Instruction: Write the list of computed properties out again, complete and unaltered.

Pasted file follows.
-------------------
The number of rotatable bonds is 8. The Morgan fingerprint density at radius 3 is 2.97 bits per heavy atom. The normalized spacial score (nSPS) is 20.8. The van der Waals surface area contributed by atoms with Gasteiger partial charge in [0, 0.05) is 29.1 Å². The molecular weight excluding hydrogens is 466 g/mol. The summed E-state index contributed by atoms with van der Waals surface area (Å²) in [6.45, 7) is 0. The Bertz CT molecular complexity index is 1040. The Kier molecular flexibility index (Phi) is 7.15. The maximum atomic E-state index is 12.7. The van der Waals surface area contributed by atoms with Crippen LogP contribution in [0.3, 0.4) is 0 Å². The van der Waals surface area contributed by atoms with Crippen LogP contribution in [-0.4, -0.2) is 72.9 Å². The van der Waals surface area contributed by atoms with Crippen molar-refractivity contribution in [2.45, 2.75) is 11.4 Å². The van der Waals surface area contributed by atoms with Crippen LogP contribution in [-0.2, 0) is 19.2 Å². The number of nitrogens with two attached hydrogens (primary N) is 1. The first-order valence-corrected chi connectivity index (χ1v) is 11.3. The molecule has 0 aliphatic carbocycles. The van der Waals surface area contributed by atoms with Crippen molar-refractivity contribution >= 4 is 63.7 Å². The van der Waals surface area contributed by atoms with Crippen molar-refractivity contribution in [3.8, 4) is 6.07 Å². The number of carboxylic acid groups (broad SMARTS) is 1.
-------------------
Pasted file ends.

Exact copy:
The number of rotatable bonds is 8. The Morgan fingerprint density at radius 3 is 2.97 bits per heavy atom. The normalized spacial score (nSPS) is 20.8. The van der Waals surface area contributed by atoms with Gasteiger partial charge in [0, 0.05) is 29.1 Å². The molecular weight excluding hydrogens is 466 g/mol. The summed E-state index contributed by atoms with van der Waals surface area (Å²) in [6.45, 7) is 0. The Bertz CT molecular complexity index is 1040. The Kier molecular flexibility index (Phi) is 7.15. The maximum atomic E-state index is 12.7. The van der Waals surface area contributed by atoms with Crippen LogP contribution in [0.3, 0.4) is 0 Å². The van der Waals surface area contributed by atoms with Crippen LogP contribution in [-0.4, -0.2) is 72.9 Å². The van der Waals surface area contributed by atoms with Crippen molar-refractivity contribution in [2.45, 2.75) is 11.4 Å². The van der Waals surface area contributed by atoms with Crippen LogP contribution in [-0.2, 0) is 19.2 Å². The number of nitrogens with two attached hydrogens (primary N) is 1. The first-order valence-corrected chi connectivity index (χ1v) is 11.3. The molecule has 0 aliphatic carbocycles. The van der Waals surface area contributed by atoms with Crippen molar-refractivity contribution >= 4 is 63.7 Å². The van der Waals surface area contributed by atoms with Crippen molar-refractivity contribution in [3.8, 4) is 6.07 Å². The number of carboxylic acid groups (broad SMARTS) is 1.